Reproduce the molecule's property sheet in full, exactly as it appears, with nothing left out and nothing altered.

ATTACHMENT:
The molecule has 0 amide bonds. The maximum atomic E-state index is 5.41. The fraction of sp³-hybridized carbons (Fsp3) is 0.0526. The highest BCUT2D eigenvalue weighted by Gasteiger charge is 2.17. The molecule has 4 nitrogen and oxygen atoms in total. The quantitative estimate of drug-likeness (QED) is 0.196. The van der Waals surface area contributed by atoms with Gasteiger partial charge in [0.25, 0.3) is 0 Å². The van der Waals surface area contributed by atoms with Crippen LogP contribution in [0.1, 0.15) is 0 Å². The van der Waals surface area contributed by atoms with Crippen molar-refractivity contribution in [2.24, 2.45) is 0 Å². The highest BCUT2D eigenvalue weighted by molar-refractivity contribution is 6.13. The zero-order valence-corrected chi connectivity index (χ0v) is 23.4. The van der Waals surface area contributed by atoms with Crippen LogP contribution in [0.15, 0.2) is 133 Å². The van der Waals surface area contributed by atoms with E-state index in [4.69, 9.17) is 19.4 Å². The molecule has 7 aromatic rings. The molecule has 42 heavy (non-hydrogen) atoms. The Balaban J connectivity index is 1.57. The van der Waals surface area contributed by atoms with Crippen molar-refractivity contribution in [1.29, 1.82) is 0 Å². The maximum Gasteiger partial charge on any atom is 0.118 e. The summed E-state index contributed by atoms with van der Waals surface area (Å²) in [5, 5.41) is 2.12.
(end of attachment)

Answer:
The molecule has 0 amide bonds. The maximum atomic E-state index is 5.41. The fraction of sp³-hybridized carbons (Fsp3) is 0.0526. The highest BCUT2D eigenvalue weighted by Gasteiger charge is 2.17. The molecule has 4 nitrogen and oxygen atoms in total. The quantitative estimate of drug-likeness (QED) is 0.196. The van der Waals surface area contributed by atoms with Gasteiger partial charge in [0.25, 0.3) is 0 Å². The van der Waals surface area contributed by atoms with Crippen LogP contribution in [0.1, 0.15) is 0 Å². The van der Waals surface area contributed by atoms with Crippen molar-refractivity contribution in [2.24, 2.45) is 0 Å². The highest BCUT2D eigenvalue weighted by molar-refractivity contribution is 6.13. The zero-order valence-corrected chi connectivity index (χ0v) is 23.4. The van der Waals surface area contributed by atoms with Crippen LogP contribution in [0.15, 0.2) is 133 Å². The van der Waals surface area contributed by atoms with E-state index in [4.69, 9.17) is 19.4 Å². The molecule has 7 aromatic rings. The molecule has 42 heavy (non-hydrogen) atoms. The Balaban J connectivity index is 1.57. The van der Waals surface area contributed by atoms with Crippen molar-refractivity contribution in [1.29, 1.82) is 0 Å². The maximum Gasteiger partial charge on any atom is 0.118 e. The summed E-state index contributed by atoms with van der Waals surface area (Å²) in [5, 5.41) is 2.12.